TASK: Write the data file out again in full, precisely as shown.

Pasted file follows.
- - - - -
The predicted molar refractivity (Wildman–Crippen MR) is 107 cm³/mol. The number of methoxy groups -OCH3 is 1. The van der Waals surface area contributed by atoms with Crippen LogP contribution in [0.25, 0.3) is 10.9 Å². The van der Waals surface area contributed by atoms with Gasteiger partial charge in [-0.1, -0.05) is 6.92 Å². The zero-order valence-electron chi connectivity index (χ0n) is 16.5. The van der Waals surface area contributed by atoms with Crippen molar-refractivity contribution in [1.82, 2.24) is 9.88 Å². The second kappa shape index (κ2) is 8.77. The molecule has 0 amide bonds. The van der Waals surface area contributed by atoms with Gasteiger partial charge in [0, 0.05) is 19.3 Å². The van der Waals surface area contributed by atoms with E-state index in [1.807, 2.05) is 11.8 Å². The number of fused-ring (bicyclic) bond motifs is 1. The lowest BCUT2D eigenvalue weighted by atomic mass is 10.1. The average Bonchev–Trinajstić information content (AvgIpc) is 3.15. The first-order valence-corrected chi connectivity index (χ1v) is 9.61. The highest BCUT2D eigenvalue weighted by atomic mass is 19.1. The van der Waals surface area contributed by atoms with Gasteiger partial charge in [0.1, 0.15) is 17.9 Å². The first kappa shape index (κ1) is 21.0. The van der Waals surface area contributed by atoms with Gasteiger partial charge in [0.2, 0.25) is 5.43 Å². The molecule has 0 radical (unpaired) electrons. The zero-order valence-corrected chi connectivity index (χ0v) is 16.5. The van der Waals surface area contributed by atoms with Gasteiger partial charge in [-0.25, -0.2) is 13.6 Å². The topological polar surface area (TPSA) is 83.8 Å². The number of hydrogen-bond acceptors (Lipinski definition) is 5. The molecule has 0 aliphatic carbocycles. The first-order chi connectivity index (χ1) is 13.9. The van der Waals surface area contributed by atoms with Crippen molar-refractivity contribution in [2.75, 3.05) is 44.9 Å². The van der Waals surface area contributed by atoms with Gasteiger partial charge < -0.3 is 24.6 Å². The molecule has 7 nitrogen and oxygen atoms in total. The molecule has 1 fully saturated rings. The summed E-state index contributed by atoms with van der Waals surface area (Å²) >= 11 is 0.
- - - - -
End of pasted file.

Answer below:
The predicted molar refractivity (Wildman–Crippen MR) is 107 cm³/mol. The number of methoxy groups -OCH3 is 1. The van der Waals surface area contributed by atoms with Crippen LogP contribution in [0.25, 0.3) is 10.9 Å². The van der Waals surface area contributed by atoms with Gasteiger partial charge in [-0.1, -0.05) is 6.92 Å². The zero-order valence-electron chi connectivity index (χ0n) is 16.5. The van der Waals surface area contributed by atoms with Crippen molar-refractivity contribution in [1.82, 2.24) is 9.88 Å². The second kappa shape index (κ2) is 8.77. The molecule has 0 amide bonds. The van der Waals surface area contributed by atoms with Gasteiger partial charge in [0, 0.05) is 19.3 Å². The van der Waals surface area contributed by atoms with E-state index in [1.807, 2.05) is 11.8 Å². The number of fused-ring (bicyclic) bond motifs is 1. The lowest BCUT2D eigenvalue weighted by atomic mass is 10.1. The average Bonchev–Trinajstić information content (AvgIpc) is 3.15. The first-order valence-corrected chi connectivity index (χ1v) is 9.61. The highest BCUT2D eigenvalue weighted by atomic mass is 19.1. The van der Waals surface area contributed by atoms with Gasteiger partial charge in [0.1, 0.15) is 17.9 Å². The first kappa shape index (κ1) is 21.0. The van der Waals surface area contributed by atoms with Gasteiger partial charge in [0.2, 0.25) is 5.43 Å². The molecule has 0 radical (unpaired) electrons. The zero-order valence-corrected chi connectivity index (χ0v) is 16.5. The van der Waals surface area contributed by atoms with Gasteiger partial charge in [-0.25, -0.2) is 13.6 Å². The topological polar surface area (TPSA) is 83.8 Å². The number of hydrogen-bond acceptors (Lipinski definition) is 5. The molecule has 0 aliphatic carbocycles. The first-order chi connectivity index (χ1) is 13.9. The van der Waals surface area contributed by atoms with Crippen molar-refractivity contribution in [2.75, 3.05) is 44.9 Å². The van der Waals surface area contributed by atoms with Gasteiger partial charge < -0.3 is 24.6 Å². The molecule has 7 nitrogen and oxygen atoms in total. The molecule has 1 fully saturated rings. The summed E-state index contributed by atoms with van der Waals surface area (Å²) >= 11 is 0.